The great thing about down markets is that people get scared. When they are scared, they tend to sell anything, no matter what the story is. For patient buyers, others' fears can lead to wealth.
This seems to be the case with Helen of Troy (HELE). The stock has recently tanked, even though earnings were strong. Why? HELE sells a lot of low-end retail products (OXO kitchen supplies, hair care products, beauty products, etc.), and everyone is afraid of a recession. This stock, despite years of great sales and earnings performance, is incredibly unloved. It currently trades at around 7 times earnings.
Is their business getting hurt by the slowing economy? Definitely. In the last quarter, their beauty segment suffered a 6% sales decline. But by cutting out low-margin SKUs, they are actually seeing their margins improve, their earnings grow, and their cash balance swell. And it's not all bad news. Their kitchen segment actually reported sales growth in the quarter. And they continue to invest in new lines of business.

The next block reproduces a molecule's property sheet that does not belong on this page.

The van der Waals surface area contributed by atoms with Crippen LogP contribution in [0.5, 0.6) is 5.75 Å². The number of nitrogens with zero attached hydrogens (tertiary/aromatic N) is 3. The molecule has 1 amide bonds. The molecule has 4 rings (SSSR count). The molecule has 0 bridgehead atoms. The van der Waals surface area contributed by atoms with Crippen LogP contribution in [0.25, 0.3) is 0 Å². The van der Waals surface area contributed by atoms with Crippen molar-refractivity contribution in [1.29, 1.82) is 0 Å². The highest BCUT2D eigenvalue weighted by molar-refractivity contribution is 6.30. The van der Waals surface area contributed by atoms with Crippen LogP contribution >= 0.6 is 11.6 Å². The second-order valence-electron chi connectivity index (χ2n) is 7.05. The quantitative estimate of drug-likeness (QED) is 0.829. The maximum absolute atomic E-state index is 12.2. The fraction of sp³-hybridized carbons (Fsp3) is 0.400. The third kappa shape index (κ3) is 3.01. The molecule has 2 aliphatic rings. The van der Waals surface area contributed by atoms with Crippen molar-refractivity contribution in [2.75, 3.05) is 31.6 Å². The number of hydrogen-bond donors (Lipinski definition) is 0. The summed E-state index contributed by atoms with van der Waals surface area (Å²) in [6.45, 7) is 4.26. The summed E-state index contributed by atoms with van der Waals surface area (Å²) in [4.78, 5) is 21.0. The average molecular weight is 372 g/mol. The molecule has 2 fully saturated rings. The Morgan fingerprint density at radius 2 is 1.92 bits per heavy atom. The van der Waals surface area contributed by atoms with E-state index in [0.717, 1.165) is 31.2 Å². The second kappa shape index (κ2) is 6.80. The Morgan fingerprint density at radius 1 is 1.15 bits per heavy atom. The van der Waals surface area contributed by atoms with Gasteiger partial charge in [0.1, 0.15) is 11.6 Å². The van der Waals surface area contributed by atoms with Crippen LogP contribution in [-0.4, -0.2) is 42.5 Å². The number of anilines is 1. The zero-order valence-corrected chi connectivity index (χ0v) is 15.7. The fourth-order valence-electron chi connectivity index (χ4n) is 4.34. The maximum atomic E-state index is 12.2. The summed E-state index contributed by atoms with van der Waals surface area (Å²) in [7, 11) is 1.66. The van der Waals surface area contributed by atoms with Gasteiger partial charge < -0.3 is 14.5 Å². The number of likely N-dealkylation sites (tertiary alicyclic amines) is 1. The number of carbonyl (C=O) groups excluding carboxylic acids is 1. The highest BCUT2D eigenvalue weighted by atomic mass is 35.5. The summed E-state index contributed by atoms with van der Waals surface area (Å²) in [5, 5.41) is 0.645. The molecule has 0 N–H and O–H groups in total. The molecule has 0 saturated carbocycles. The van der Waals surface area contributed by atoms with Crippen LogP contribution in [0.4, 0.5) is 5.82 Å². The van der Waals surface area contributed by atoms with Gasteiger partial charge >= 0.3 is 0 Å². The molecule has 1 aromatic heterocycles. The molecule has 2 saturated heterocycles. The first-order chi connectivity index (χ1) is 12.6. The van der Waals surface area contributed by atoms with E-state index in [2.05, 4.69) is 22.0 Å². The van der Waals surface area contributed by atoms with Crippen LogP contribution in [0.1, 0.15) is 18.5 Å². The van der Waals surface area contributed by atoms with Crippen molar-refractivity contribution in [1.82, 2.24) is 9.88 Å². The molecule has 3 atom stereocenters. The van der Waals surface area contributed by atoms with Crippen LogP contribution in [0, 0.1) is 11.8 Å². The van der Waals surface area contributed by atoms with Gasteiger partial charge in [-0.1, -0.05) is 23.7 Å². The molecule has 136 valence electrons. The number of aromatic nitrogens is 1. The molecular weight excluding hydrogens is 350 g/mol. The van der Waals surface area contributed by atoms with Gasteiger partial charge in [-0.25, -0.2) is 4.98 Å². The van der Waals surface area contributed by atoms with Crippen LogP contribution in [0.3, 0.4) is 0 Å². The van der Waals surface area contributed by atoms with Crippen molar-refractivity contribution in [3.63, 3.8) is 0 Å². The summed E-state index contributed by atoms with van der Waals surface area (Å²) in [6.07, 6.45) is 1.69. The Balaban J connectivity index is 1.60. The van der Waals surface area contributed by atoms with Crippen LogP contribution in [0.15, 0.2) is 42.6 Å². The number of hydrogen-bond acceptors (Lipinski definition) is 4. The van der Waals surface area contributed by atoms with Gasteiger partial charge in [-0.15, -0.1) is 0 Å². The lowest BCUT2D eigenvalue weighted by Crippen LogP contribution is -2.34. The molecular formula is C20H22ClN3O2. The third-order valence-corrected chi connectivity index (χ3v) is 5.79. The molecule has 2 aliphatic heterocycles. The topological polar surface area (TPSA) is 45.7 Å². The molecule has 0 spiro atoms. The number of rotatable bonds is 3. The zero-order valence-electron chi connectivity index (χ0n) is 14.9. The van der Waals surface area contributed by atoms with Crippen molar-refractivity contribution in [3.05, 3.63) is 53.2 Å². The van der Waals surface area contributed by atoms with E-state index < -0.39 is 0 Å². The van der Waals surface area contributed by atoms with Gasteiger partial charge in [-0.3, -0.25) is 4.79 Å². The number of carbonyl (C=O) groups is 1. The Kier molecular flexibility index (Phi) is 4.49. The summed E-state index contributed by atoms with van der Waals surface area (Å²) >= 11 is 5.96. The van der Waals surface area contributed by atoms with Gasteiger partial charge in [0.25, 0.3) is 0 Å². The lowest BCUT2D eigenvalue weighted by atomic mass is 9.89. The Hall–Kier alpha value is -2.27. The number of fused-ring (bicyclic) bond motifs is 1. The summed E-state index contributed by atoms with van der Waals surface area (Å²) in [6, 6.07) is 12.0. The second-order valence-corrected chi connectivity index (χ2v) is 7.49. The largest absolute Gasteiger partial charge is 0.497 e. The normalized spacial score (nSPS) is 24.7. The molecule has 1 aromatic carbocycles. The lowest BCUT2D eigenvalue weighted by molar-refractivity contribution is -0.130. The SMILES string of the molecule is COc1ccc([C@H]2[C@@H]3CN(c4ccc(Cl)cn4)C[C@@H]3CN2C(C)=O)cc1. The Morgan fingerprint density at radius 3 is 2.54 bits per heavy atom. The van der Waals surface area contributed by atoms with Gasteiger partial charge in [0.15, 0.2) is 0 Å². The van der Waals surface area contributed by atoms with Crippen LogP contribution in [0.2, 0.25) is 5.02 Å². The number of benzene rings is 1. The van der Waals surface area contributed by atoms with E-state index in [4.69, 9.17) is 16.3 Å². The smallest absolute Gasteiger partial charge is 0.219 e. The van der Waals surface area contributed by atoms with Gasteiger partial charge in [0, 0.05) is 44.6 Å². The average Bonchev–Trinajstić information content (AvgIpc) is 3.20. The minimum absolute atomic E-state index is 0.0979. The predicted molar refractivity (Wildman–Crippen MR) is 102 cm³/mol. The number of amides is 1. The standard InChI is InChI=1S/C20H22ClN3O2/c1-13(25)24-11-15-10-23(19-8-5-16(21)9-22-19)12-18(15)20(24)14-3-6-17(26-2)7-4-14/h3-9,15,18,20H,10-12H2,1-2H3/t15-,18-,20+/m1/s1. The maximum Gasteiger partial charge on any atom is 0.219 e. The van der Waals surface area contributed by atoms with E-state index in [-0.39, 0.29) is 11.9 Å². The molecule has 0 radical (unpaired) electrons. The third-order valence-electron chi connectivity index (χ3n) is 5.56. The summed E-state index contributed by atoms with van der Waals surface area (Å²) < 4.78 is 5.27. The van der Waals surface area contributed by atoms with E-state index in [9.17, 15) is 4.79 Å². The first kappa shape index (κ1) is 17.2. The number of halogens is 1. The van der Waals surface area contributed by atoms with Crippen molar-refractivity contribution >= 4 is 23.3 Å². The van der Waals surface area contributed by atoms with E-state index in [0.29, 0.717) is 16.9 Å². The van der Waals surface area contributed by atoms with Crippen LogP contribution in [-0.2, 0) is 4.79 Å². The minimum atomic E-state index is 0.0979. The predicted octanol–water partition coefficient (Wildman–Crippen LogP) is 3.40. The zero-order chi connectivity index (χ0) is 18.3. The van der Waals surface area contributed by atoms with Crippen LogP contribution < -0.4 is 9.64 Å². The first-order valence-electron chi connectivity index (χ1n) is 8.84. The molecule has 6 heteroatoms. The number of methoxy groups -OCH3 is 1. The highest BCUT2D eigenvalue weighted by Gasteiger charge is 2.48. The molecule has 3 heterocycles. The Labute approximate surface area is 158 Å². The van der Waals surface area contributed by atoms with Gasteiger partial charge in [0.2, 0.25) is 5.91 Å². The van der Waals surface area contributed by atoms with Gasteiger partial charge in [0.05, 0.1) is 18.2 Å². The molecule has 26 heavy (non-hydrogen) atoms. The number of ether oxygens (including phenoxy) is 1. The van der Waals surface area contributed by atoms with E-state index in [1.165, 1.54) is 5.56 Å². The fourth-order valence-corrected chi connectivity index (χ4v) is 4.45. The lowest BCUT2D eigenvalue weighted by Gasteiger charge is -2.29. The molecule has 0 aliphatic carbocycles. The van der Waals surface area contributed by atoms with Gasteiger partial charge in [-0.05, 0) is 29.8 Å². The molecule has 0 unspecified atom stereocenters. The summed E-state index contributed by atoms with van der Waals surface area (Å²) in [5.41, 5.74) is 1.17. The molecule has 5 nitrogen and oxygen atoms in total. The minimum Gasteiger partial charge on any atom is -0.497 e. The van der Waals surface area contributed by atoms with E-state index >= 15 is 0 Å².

I was very impressed how their SG&A costs came down so much. These guys know how to manage their business.
They are getting so much cash that they believe they will pay off ALL of their debt in the near term. They said on the conference call that they have $100 million in cash, more than the $87 million they had at the end of the quarter.
Valueline estimates they will have $30 a share in sales by around 2010 and $2.80 in profits! That would mean they are trading at 5.2x future earnings.
Here's how Jefferies & Co. analyst Douglas M. Lane calls it: "While we are cautious on the U.S. consumer overall, we think the shares provide a very compelling valuation at current levels and view the stock weakness as a good entry point." He thinks the stock should be priced at $21.
I tend to agree.